Hi there! This post is part of a 31-Day writing adventure I’m almost halfway through! I’d love for you to join me and read along. You can find the introduction to the series, and a “Table of Contents” as each day goes live, right here. Thanks so much for dropping in!

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If there’s one thing in this world I’m not a big fan of, it’s pain. I’ll be honest with you. Last year, when I wanted to wait for the Belle to arrive in her own perfect timing, part of the reason was that I’d heard so many stories of women being induced and slowly laboring for hours and hours AND hours. When there’s a chance your body could remember how to have a baby in 90 minutes or less — why aim at any alternative? Right?

But on this adventure in searching for goodness in unexpected places, it would be wrong not to look closely at the beautiful and redemptive purposes wrapped up in the presence of pain in our lives.


When I lost my Dad, I began writing with much more fervor, as I found putting words on a page (in this case a web page) very therapeutic, and I felt sure someone else had also been there, and the words might be a source of comfort to them, too.

I had no idea how many people would contact me to tell me how much they enjoyed reading what I wrote when I lost my Dad. HH and I were shopping for bunk beds for our boys and having lost my Dad came up in conversation. The lady who was showing us  beds in her store slowly put two and two together, and got excited talking about how much she’d enjoyed what she’d read. People who didn’t even know what a “blog” was had visited this site and always had something very positive to say.

For me, it was incredibly redemptive, and a “beauty from ashes” moment — especially because my Dad was a faithful reader, was excited about my writing, and often encouraged me about my gift. I think he was probably very pleased, looking down to know that  a post where I wrote about my relationship with him and how hard it was to lose him, but how I knew I could trust God, had more hits than any other page on my site ever before.

Rightly seen, pain and troubles are opportunities — you can be sure God is near.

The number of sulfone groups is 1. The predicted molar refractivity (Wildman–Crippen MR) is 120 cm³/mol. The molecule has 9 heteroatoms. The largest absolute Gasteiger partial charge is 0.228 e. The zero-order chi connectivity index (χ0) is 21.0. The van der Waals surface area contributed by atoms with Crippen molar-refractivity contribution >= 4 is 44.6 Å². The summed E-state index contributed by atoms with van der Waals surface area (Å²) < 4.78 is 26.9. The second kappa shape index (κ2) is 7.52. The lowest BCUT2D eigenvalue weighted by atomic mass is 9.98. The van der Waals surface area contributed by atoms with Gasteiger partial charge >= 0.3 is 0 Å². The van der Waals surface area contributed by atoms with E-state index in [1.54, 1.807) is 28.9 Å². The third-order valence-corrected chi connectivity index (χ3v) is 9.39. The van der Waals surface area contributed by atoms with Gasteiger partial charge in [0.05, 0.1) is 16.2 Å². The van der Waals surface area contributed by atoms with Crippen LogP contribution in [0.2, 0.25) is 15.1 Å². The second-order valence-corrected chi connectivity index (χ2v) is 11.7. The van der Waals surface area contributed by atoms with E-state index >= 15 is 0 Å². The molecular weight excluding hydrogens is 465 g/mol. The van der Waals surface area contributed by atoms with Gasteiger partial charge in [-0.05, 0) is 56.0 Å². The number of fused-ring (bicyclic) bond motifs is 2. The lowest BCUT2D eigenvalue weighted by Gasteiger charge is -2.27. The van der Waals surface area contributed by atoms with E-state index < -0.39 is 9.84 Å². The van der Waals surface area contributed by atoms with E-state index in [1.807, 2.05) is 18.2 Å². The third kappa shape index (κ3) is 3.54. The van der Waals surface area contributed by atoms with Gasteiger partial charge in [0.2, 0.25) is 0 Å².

James wrote:

Dear brothers and sisters, when troubles come your way, consider it an opportunity for great joy. For you know that when you faith is tested, your endurance has a chance to grow. So let it grow, for when your endurance is fully developed, you will be perfect and complete, needing nothing. {James 1: 2-4}

In His glorious goodness, the Lord saw it fit to make pain and sorrow and trials and difficulties — all suffering — an opportunity. We seize the opportunity by choosing to trust God, accept adversity, and give it back to the Lord to ask that His purposes be accomplished through it.

In Jesus Calling, Sarah Young wrote {in first person from the Lord’s perspective – so you don’t get confused}

“Bearing your circumstances bravely–even thanking me for them–is one of the highest forms of praise. This sacrifice of thanksgiving rings golden-toned bells of Joy throughout heavenly realms. […] your suffering gains meaning and draws you closer to me. Joy emerges from the ashes of adversity through your trust and thankfulness.” {October 14, p. 301}

When adversity knocks at the door, often that the point in the plot where the story gets really good. The Lord is like an artist that travels to junk yards. He pulls out rough pieces of metal, scraps of an old tire — the kind of stuff the world has seen no value in, tries to avoid and pushes aside.

And with that junkyard stuff? He creates an absolute masterpiece.

He creates a masterpiece out of the broken pieces of our lives. He is always able to create beauty, to surprise us with joy in unexpected circumstances.

Are you walking through something tough right now? I’m sorry that you are — but I know God has a redemptive purpose for your pain. Can you turn to Him and tell Him you trust Him? Can you thank Him for the joy and beauty you are going to see, even when you haven’t seen it yet?

It is gloriously unexpected — our troubles are the medium God chooses to use for His best masterpieces.